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Monday, May 5, 2014

Richard Baxter on the Decline of Doctrine, Formalism and Dead Religion

Richard Baxter (1615-1691), under the heading of Christian Ethics in his Christian Directory writes,

"How apt men are to corrupt and debase all duties of religion, is too visible in the face of the far greatest part of the Christian world.  Throughout both the eastern and western churches, the papists, the Greeks, the Armenians, the Abassines, and too many others, (though the essentials of religion through God's mercy are retained, yet,) how much is the face of religion altered from what it was in the days of the apostles!  The ancient simplicity of doctrine is turned into abundance of new or private opinions, introduced as necessary articles of religion:  and, alas, how many of them false!  So that Christians, being too proud to accept of the ancient test of Christianity, cannot now agree among themselves what a Christian is, and who is to be esteemed a Christian; and so they deny one another to be Christians, and destroy their charity to each other, and divide the church, and make themselves a scorn by their divisions to the infidel world:  and thus the primitive unity, charity, and peace is partly destroyed, and partly degenerate into the unity, charity, and peace of several sects among themselves.  The primitive simplicity in government and discipline, is with most turned into a forcible secular government, exercised to advance one man above others, and to satisfy his will and lusts, and make him the rule of other men's lives, and to suppress the power and spirituality of religion in the world.  The primitive simplicity of worship is turned into such a mask of ceremony, and such a task of formalities and bodily exercise, that if one of the apostolical Christians should come among them, he would scarce think that this is the same employment which formerly the church was excercised in, or scarce know religion in this antic dress.  So that the amiable, glorious face of Christianity, is so spotted and defiled, that it is hidden from the unbelieving world, and they laugh at it as irrational, or think it to be but like their own:  and the principal hinderance of the conversion of heathens, Mahometans, and other unbelievers, is the corruption and deformity of the churches that are near them, or should be the instruments of their conversion.  And the probablest way to the conversion of those nations is the true reformation of the churches, both in the east and west:  which, if they were restored to the ancient spirituality, rationality, and simplicity of doctrine, discipline and worship; and lived in charity, humility and holiness, as those whose hearts and conversations are in heaven, with all worldy glory and honour as under their feet; they would then be so illustrious and amiable in the eyes of heathens and other infidels, that many would flock into the church of Christ, and desire to be such as they:  and their light would so shine before these men, that they would see their good works, and glorify their heavenly Father, and embrace their faith."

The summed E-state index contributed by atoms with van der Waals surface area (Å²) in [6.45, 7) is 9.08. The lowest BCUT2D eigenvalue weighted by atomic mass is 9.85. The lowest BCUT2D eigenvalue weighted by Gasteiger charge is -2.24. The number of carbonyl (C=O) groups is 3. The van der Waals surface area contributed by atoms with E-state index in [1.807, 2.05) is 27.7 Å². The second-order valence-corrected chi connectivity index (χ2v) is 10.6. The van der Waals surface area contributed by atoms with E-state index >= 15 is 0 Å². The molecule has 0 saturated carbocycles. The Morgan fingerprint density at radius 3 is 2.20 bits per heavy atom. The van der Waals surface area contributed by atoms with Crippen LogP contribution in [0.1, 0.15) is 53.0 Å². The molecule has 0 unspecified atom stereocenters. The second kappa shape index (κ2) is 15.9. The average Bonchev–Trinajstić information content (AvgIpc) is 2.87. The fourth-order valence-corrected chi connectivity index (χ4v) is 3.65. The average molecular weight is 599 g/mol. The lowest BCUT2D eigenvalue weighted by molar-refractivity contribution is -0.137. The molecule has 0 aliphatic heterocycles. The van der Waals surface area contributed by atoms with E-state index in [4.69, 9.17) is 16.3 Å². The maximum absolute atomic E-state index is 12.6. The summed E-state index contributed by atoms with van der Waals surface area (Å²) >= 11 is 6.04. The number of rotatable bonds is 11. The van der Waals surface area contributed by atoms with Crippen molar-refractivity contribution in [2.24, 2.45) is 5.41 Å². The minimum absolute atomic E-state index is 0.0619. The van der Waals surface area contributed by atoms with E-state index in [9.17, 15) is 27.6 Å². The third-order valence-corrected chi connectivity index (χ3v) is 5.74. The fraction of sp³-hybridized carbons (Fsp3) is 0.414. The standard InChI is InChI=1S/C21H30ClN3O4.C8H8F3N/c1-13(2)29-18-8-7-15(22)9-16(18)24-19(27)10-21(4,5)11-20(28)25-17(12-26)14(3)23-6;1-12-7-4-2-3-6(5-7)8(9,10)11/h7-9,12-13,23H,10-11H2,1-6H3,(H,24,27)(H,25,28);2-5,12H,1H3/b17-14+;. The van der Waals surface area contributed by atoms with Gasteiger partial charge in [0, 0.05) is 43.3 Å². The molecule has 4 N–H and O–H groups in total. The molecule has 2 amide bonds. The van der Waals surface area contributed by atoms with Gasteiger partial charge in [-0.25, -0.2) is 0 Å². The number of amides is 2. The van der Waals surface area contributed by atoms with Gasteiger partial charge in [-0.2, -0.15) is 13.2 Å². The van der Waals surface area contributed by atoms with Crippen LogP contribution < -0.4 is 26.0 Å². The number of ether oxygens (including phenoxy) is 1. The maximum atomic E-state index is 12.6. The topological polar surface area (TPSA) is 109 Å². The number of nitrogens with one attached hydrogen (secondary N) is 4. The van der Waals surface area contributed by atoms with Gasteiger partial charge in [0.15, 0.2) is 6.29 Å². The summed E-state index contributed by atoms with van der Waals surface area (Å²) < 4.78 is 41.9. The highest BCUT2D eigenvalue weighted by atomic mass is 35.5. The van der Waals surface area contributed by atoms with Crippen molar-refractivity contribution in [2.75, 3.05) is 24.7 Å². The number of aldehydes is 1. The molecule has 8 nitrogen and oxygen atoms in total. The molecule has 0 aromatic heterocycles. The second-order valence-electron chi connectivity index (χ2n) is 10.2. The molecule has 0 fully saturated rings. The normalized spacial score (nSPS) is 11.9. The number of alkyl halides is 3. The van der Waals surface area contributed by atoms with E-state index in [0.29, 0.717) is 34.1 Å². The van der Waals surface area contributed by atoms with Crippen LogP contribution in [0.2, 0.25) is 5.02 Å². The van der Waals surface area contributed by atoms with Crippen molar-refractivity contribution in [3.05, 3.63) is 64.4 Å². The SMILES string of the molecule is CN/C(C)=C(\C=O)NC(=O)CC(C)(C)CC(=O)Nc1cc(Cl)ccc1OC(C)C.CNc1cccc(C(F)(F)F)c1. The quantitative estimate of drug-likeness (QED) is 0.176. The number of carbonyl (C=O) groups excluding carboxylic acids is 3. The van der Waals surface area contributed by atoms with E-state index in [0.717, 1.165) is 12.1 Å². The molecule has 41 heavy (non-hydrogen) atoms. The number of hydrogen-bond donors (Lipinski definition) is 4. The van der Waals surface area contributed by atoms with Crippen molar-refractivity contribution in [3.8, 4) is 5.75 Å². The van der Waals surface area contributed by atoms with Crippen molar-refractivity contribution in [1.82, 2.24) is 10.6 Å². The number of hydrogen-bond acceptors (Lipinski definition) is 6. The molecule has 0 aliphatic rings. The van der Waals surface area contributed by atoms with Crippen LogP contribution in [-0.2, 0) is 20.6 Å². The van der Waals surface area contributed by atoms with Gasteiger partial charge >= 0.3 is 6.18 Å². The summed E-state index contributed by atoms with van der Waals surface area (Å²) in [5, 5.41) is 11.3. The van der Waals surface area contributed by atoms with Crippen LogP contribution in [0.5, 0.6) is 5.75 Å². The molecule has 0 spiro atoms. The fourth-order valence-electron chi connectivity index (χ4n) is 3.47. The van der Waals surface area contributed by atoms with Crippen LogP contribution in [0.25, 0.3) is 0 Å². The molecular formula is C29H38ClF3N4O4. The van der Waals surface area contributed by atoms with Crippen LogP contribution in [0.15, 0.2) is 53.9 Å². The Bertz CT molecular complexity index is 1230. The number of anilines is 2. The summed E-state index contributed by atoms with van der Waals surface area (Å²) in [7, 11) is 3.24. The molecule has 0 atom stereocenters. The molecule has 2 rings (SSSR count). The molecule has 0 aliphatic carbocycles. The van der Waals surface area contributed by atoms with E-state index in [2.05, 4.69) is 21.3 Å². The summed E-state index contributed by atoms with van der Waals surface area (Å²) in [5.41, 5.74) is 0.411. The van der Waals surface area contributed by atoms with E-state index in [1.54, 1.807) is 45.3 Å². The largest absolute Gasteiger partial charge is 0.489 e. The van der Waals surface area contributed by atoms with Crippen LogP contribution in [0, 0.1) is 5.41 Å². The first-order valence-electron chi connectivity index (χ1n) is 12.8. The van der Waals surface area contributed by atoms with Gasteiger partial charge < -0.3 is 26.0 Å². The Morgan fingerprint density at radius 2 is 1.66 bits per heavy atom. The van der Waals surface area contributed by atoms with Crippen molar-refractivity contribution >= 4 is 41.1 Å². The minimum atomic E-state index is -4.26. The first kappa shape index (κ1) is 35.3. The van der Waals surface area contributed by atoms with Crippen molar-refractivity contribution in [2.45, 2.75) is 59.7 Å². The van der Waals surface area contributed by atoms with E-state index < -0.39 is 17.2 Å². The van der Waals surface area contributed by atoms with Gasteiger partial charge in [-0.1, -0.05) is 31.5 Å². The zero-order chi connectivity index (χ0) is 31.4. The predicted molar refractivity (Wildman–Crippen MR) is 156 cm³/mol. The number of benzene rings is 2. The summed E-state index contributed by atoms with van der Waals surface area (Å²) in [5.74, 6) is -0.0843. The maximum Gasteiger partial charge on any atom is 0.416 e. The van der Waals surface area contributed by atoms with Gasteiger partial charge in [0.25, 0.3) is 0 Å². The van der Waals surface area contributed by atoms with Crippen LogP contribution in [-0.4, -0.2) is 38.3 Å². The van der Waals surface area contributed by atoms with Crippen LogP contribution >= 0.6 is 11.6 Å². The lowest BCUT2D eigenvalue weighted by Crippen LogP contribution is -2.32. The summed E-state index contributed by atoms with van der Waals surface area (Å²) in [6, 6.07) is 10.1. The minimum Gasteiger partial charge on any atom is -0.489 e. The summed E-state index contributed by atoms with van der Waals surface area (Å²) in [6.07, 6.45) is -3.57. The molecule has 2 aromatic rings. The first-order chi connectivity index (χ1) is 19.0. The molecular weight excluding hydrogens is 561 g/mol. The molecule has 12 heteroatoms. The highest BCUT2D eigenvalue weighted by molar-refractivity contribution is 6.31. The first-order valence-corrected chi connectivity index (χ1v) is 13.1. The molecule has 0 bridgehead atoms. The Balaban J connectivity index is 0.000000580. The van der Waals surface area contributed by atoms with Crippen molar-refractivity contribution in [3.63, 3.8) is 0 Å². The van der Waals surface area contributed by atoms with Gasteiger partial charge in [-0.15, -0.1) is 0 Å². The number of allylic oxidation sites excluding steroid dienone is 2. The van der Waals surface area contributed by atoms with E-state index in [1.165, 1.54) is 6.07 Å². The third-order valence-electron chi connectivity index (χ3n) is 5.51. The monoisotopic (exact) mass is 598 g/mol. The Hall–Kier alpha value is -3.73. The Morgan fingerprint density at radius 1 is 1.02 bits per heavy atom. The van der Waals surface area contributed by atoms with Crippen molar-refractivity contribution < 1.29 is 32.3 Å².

"The commonest way of the degenerating of all religious duties, is into this dead formality, or lifeless image of religion.  If the devil can but get you to cast off the spirituality and life of duty, he will give you leave to seem very devout, and make much ado with outward actions, words and beads; and you shall have so much zeal for a dead religion, or the corpse of worship, as will make you think that it is indeed alive.  By all means take heed of this turning of the worship of God into lip-service.  The commonest cause of it is, a carnality of mind (fleshly men will think best of the most fleshly religion); or else a slothfulness in duty, which will make you sit down with the easiest part.  It is the work of a saint, and a diligent saint, to keep the soul itself both regularly and vigorously employed with God.  But to say over certain words by rote, and to lift up the hands and eyes, is easy:  and hypocrites, that are conscious that they are void of the life and spirituality of worship, do think to make all up with this formality, and quiet their consciences, and delude their souls with a handsome image...."

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